Saturday, September 27, 2008

E-pub? Nah, give me something I can hold when I read.

I'm in to technology, no doubt about it. If I could, I'd probably change my middle name to 'digital'. With that being said, even I have to draw the line in a couple of places. As a would-be writer, I'd draw that first line at the E-publication.

I know this should be right up my alley. What's more 'tech' than internet E-pubs, right? Maybe its a product of my age. I'm almost 40 and grew up during the transition from what I'll call the 'analog age', to today. I know what an LP is, dammit. BetaMax missed the boat courtesy of Sony's greed. I've seen the rise of the internet and the access to the world that it brings to anyone with a connection. It's been quite a ride. So what's my problem with E-pubs? Partially, its that universal access I mentioned a second ago.

The net and the the technology that has spawned with it, has made it so frighteningly easy for the average joe to create media and showcase it on the biggest stage around. Just about anyone can start an E-publication nowadays...consequently, almost everyone has.

*** Let me preface this by saying that I don't know EVERYTHING about e-pubs and have only submitted to them a couple of times. If what I state as fact is incorrect, please let me know. Now, read on ***

In my search for markets to submit my work, I see more and more that are E-pub only. First, my practical objections...

A: With so many e-pubs bursting on the scene at once, how can any one of them earn any real credibility? At the top of the heap in SF E-pubs right now is Orson Scott Card's Intergalactic Medicine Show and this is a great market having earned SFWA credit for its contributors, but this is only a single exception. Keep in mind that I'm talking about strict E-pubs only. There are plenty of markets that do both at this point.

B: Imagine the size of the slush piles in the inboxes at the infinite number of e-pubs taking email submissions. I can't even fathom the slush at IGMS. Editors have to get through it quickly and may pass over some good work in the process. Some may argue that the story should have caught the editor's eye in the first couple of paragraphs, but I don't see it quite that way. A print submission represents (to me) an investment in time and energy and the love of the work. Mass email submissions are easy, for sure. Too easy. What does it take for a hack to throw something together and paste it in an email? A lot less effort, in my opinion.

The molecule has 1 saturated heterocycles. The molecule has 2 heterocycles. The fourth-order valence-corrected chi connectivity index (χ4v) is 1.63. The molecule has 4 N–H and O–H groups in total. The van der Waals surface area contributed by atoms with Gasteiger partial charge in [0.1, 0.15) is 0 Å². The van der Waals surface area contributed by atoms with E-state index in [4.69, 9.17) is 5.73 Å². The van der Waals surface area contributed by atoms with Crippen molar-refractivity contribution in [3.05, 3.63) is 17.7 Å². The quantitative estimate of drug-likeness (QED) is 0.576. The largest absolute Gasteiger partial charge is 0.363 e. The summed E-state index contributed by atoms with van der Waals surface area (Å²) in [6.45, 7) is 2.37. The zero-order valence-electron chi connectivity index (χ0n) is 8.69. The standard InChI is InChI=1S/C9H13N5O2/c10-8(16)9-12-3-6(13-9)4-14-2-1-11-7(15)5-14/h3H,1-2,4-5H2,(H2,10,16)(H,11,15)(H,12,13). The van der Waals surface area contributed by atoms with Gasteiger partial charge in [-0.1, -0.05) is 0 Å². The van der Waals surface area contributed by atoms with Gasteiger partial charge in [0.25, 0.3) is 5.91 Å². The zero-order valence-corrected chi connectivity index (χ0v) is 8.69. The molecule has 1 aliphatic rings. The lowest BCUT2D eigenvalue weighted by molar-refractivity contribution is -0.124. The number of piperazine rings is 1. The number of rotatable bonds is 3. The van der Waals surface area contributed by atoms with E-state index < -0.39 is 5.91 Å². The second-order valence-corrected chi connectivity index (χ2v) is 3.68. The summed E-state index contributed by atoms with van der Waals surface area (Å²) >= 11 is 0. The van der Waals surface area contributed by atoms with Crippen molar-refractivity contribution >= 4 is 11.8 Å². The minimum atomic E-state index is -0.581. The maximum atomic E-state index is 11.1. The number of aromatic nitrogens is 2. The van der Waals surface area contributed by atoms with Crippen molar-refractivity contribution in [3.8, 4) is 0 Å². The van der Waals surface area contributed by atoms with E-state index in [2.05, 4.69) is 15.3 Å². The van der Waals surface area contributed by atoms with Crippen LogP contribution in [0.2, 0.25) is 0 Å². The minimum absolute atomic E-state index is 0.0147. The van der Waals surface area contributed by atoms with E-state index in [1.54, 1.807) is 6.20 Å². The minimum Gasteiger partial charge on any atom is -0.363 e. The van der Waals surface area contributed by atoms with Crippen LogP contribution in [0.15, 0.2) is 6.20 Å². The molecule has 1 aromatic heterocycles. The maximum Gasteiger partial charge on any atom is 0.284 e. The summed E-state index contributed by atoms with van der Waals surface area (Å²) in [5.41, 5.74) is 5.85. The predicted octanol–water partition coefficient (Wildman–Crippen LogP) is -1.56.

C: How does a contributor get paid, really? A low end print pub will pay in copies. What does an equivalent e-pub give you? Copies? Not the same thing. Exposure? How many hits do most e-pubs get? Your story will likely stew in digital hell for at least a year (depending on the rights you give the e-pub upon acceptance) not to be seen by human eyes.

As for my PERSONAL objections....

I prefer to have something in my hand when reading. Yeah, I can sit and read from a monitor. But scrolling that mouse wheel IS NOT the same as flipping a page. Monitor light can be harsh to some and some e-pubs choose bad color contrasts between text and background which makes it harder to sit in front of that monitor reading a story. This is probably where I show my age. I love print. Seeing one of my stories in print jsut means more to me. Don't misunderstand, I'd LOVE to get accepted by IGMS, but this is an exception.

I know I'm gonna catch hell from anyone who reads this, but that's not likely to happen. Like E-pubs, anyone can blog nowadays and I've gotten lost in the shuffle too. :)

In my writing news... My writing got sidetracked by the august machinima contest. I gotta get back in the saddle.